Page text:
DENVER (KDVR) — A female moose calf is being cared for by Colorado Parks and Wildlife veterinary staff following an attack that occurred on Wednesday.
The orphaned moose is likely less than three days old and was captured near the West Magnolia Trailhead after a cow moose injured two people and a dog.
A Boulder County Sheriff’s Office deputy was searching for the injured parties when a cow moose appeared. The deputy fired bean bag rounds and scared it off. It returned a second time while the deputy was with the injured people and fled after a warning shot. The moose then returned a third time while the deputy and medics were helping the injured people to the trailhead and charged. That’s when the deputy shot and killed the animal.
“They want you out of their space, they don’t want you around in their presence,” CPW Public Information Officer Jason Clay said.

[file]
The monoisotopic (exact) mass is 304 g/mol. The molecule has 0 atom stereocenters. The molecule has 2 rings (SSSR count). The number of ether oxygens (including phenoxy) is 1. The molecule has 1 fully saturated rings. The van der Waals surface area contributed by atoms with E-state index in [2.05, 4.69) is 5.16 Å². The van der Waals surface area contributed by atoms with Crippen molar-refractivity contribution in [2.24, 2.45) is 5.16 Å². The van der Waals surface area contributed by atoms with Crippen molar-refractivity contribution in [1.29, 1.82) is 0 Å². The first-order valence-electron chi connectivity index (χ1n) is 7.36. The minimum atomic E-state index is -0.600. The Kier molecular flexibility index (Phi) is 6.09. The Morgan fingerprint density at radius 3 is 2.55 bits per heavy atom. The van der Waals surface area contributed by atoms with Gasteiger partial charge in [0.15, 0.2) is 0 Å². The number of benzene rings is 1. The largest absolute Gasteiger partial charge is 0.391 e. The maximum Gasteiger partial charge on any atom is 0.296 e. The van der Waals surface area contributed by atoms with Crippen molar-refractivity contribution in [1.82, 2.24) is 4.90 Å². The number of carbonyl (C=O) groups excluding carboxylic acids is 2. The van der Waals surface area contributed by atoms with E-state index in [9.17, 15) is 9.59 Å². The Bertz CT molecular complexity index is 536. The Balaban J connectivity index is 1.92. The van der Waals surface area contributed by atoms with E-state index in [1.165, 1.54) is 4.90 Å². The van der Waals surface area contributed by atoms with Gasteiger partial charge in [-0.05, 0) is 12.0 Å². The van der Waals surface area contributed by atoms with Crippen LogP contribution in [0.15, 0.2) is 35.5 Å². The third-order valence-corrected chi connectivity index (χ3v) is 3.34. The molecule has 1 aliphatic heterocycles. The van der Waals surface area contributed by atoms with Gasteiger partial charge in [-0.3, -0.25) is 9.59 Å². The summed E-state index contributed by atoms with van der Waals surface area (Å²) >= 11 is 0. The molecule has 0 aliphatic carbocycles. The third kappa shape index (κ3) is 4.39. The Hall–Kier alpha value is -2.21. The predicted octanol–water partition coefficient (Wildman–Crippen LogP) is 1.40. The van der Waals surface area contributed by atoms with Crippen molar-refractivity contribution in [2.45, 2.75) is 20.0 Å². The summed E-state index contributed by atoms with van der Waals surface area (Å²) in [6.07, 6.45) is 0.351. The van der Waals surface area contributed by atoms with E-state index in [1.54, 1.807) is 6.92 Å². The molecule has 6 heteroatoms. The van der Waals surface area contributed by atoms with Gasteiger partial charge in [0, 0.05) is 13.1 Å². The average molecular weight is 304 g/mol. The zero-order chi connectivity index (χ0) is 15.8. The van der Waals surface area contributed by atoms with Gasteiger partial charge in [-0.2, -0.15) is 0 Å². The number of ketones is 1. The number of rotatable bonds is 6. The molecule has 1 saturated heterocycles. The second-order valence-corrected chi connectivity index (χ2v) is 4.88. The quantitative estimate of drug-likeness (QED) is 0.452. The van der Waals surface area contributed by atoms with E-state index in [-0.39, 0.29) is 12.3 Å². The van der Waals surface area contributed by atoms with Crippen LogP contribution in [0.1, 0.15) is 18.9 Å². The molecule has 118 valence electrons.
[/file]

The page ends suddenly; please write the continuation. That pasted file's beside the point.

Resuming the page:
A 31-year-old man was taken to the hospital with serious injuries, but luckily a woman was minorly injured. Their dog was injured during the attack, as well.
The orphaned female calf’s chances for survival are unknown as it required much-needed nutrients and antibodies from its mother.
The wildlife team caring for the moose will use her growth and development for CPW’s educational purposes.
“Moose calves are born in a 3-4 week period from the end of May to mid-June. They weigh between 28-35 pounds at birth and within the first hour of life, begin nursing. They start to take solid food a few days after birth, CPW wrote in a release. “During their first five months, while suckling and foraging, calves will gain about two pounds of weight per day and by October can reach weights of 385-400 pounds and will be upwards of 700 pounds by age two. Calves are generally weaned in the fall at the time the mother is breeding again. An adult cow moose will weigh around 800 or 900 pounds.”
CPW is investigating what caused the cow moose to attack but Clay said there were four moose attacks involving humans last year, and three of them involved dogs as a catalyst.